The open terrace area on a clearer monsoon day
The north wall, where the bar will one day sit- clouds obscuring the great view.
Looking inside from where the bar will be.
Entrance, that opening on the left will be the service window to the kitchen.
Still lots of work to do!
As the construction continues we're still working on plenty of other things. Refining the menu, filing paperwork,putting together seating plans and figuring out how we will train staff. One other thing I've been doing is working on which recipes I want to use for things like condiments and sauces. Some I've made for years and are quite comfortable with, like the Tequila-Lime marinade and the salsas. Others I've learned since I've been in Nepal and have become comfortable with as well, like mayo, and pasta sauces. Some others though are things I'm either less familiar with or I am still playing around with different recipes to find something that is at least as good as the stuff that comes in a bottle. For instance BBQ sauce is something I'd like to do myself, but I won't use my own until I can make something that I'm as happy with as say Sweet Baby Ray's- and as of yet I haven't found that. I'm still playing around with ketchup as well, but I'm happy to report that I may have finally stumbled upon the recipe I want to use yesterday, as that batch came out very close to what I want.
Other items I'm just not as familiar with. Mustard seems simple enough, but the aging required makes it a slow process to learn the finesse in making it. The good thing about simple mustard recipes is that they are almost impervious to going bad since all of the ingredients are antimicrobial, that or they are things like honey which don't go bad. The first batch of mustard I tried wasn't terrible, but it also wasn't anything I'd serve to people. Batch two was much better, and yesterday I put three different batches together to see how they would come out. I'm mostly experimenting with amounts of honey, vinegar and how coarse or smooth I want the mustard. I also need to pick up some red wine so I can make a Dijon mustard, as ultimately I'd like to have both a Dijon flavor and a subtly sweet brown honey mustard.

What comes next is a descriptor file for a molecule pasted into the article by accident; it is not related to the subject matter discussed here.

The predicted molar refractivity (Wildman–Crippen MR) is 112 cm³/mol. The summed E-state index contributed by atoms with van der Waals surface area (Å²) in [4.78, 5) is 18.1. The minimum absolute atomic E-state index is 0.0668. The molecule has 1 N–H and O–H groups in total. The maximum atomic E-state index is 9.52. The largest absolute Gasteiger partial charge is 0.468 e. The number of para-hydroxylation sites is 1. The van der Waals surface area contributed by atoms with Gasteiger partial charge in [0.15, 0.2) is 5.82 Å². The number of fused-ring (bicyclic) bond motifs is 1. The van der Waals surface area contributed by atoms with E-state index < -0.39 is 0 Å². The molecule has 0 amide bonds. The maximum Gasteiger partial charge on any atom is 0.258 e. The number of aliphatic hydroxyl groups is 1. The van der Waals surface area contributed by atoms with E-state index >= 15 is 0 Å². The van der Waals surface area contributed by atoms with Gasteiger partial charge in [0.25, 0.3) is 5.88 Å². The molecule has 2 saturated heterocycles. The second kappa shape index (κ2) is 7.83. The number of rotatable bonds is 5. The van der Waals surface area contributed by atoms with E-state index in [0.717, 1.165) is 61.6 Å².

Another thing I haven't tried before that I'm getting into is pepper sauces. I'm a devoted fan of Frank's red hot cayenne pepper sauce, but with chilies being so available here it seems crazy not to try my own Louisiana style hot sauce. Another barrier to really getting good at these is the aging process required. Some require less than others, and I have no intention of waiting three years as Tobasco does, but even only being able to check every few months on if you got it right or not makes for a slow learning curve. While I plan on importing Frank's for the Buffalo sauce at least, it would be nice to offer my own.
One issue here is I can't for the life of me figure out what chilies I'm actually using. Nepal being what it is, they just call it chili, and while I'm sure it has a particular name, no one seems to know. The peppers I most commonly use seem very similar to cayenne or arbol, though I don't think it's exactly either one. Still, as they get bright red as they age they make a brilliant red color for the sauce which is attractive. I can also occasionally get a pepper that looks very similar to a Scottish bonnet, but again it's not quite identical and I have no clue what type of pepper it actually is. Additionally I also have the chipotle peppers that I shipped in from the states that I can use. One of the batches that I have sitting in wait is a mix of the local chili and chipotle, whose flavor I love, but in too high a concentration I find a bit too overwhelming.
One may wonder why I'd bother with all this condiment making, as few places do and are happy to use the bottled stuff. First there is where we are, and being in Nepal it means you are either importing condiments from halfway around the planet or you are using really terrible regional brands like Druk who use tremendous amounts of sugar and artificial coloring. By making everything ourselves we can eliminate unnecessary preservatives, over use of salt and sugar, atomic colored food dyes, and the unnecessary overhead that comes with paying for glass bottles to be shipped from Europe or the US. All that and you usually have a better tasting product. While it is easy for people to become a bit snobby and thumb their noses at simple condiments as being below their culinary inclinations, few honest individuals can say that they don't truly enjoy a well done sandwich, or burger. To me a core element in doing these right is to make sure that each component in its making is something that has had time and attention paid to it, so that with quality components will result a quality meal.